Lynch, Kevin R.
Professor and Vice Chair, Pharmacology
- BS, Microbiology, Pennsylvania State University, University Park, PA
- MS, Microbiology, University of Rhode Island, Kingston, RI
- PhD, Molecular Biology, University of Rhode Island, Kingston, RI
- Postdoc, Molecular Biology, Columbia University
PO Box 800735
1340 Jefferson Park Ave., Pinn Hall, Room 5227B
Charlottesville, VA 22908
Biochemistry, Biotechnology, Cardiovascular Biology, Molecular Pharmacology, Translational Science
Chemical biology of sphingosine 1-phosphate
The over-arching goal of our research is to understand better the biology of sphingosine 1-phosphate (S1P), particularly in the context of disease. S1P is a pleiotropic extracellular lipid that is implicated in control of lymphocyte trafficking, heart rate and vascular leakage. Recently, a S1P receptor agonist pro-drug, fingolimod, was approved as immune system modulator in the treatment of multiple sclerosis.
Our central strategy remains the development of tools (mostly small molecules) with which to probe S1P biology. We complement our chemical biology approach with mouse genetics. The new chemical entities that we have developed including S1P receptor agonists and antagonists. The synthesis of these molecules was accomplished in the laboratory of our long term collaborator, Professor Timothy L. Macdonald (Univ. VA Chemistry).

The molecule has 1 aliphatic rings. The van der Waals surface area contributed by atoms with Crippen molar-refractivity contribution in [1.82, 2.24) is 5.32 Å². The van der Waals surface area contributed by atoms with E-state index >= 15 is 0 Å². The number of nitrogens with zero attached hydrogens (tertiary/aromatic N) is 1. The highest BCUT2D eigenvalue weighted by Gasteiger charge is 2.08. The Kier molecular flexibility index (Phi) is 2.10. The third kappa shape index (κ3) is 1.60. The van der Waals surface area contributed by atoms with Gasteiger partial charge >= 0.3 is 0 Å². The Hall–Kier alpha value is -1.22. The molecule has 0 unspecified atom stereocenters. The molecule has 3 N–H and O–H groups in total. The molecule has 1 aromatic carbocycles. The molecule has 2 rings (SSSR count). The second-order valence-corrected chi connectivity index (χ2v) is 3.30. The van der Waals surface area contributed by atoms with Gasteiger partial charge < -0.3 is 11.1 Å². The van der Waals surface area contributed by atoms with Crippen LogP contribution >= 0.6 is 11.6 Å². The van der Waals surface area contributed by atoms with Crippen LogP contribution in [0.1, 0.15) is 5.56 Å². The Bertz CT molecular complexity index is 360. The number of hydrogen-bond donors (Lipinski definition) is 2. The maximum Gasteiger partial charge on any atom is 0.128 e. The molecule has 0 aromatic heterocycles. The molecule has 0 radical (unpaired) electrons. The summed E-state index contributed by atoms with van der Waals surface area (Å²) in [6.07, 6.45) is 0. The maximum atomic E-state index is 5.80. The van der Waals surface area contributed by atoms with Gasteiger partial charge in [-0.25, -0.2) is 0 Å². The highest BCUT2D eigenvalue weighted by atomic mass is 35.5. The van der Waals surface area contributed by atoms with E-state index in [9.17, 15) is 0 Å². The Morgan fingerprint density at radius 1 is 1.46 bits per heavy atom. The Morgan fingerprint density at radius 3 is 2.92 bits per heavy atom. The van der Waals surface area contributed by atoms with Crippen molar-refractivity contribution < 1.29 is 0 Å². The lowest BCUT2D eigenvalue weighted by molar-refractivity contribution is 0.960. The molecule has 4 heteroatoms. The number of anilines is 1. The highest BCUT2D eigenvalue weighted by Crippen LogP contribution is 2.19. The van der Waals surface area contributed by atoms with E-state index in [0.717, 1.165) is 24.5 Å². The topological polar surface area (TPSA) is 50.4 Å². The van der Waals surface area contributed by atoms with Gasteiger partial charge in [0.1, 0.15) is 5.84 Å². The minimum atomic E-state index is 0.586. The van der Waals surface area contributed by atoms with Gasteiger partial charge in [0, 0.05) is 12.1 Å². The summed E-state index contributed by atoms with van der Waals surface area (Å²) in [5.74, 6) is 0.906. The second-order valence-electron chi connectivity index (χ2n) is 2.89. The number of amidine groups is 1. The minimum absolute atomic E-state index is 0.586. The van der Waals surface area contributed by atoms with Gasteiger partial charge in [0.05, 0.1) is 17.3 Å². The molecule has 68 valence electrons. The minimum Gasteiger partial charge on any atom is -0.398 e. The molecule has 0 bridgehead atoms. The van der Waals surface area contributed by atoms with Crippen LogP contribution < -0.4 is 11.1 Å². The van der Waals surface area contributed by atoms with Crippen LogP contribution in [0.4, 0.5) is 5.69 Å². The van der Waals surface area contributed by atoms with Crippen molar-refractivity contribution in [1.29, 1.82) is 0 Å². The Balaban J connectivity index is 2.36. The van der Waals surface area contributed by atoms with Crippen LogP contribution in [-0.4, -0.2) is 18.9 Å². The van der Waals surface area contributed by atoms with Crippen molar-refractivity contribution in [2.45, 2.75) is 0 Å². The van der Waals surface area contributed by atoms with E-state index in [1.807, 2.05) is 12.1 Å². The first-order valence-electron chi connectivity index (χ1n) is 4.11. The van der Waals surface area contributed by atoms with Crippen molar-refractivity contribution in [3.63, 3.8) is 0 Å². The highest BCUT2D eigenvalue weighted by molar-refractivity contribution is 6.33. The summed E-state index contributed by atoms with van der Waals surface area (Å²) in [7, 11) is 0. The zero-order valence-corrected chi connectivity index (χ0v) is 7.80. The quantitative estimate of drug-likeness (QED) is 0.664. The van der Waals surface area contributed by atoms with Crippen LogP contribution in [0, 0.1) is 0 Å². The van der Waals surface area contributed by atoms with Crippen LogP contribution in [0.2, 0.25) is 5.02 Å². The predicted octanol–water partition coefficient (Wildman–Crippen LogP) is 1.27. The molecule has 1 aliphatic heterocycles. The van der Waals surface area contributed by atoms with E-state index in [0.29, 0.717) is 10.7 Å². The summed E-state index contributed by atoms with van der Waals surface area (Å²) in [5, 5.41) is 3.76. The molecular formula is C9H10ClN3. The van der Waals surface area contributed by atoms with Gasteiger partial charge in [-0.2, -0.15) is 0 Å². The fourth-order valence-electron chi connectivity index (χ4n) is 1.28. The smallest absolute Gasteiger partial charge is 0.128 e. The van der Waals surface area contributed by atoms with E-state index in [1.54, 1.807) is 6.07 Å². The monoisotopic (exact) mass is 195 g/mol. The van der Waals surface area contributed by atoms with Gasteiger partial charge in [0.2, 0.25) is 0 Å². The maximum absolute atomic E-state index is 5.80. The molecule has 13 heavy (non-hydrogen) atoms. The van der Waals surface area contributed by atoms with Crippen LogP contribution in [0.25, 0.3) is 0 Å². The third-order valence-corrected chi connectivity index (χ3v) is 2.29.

The current focus of our work is to develop reagents to explore the mechanisms whereby S1P plasma levels (300 nM) are maintained and consequences of manipulating vascular S1P tone. To this end, we have developed potent inhibitors of the S1P synthetic enzyme, sphingosine kinase (SphK). Administration of our inhibitors to mice and rats revealed that circulating S1P decreased rapidly (minutes) in response to SphK1 inhibition. We have also developed SphK2-selective inhibitors in collaboration with Professor Webster L. Santos (VA Tech Chemistry). Among our current challenges is modifying our SphK inhibitors to make them more persistent in vivo while retaining potency and selectivity. Such molecules will allow testing of the hypothesis that interdicting S1P synthesis at the level of SphK will influence the course of disease in models of inflammation and cancer.
Our work is funded by the National Institutes of Health (NIGMS, NICHD), a private foundation and the pharmaceutical industry.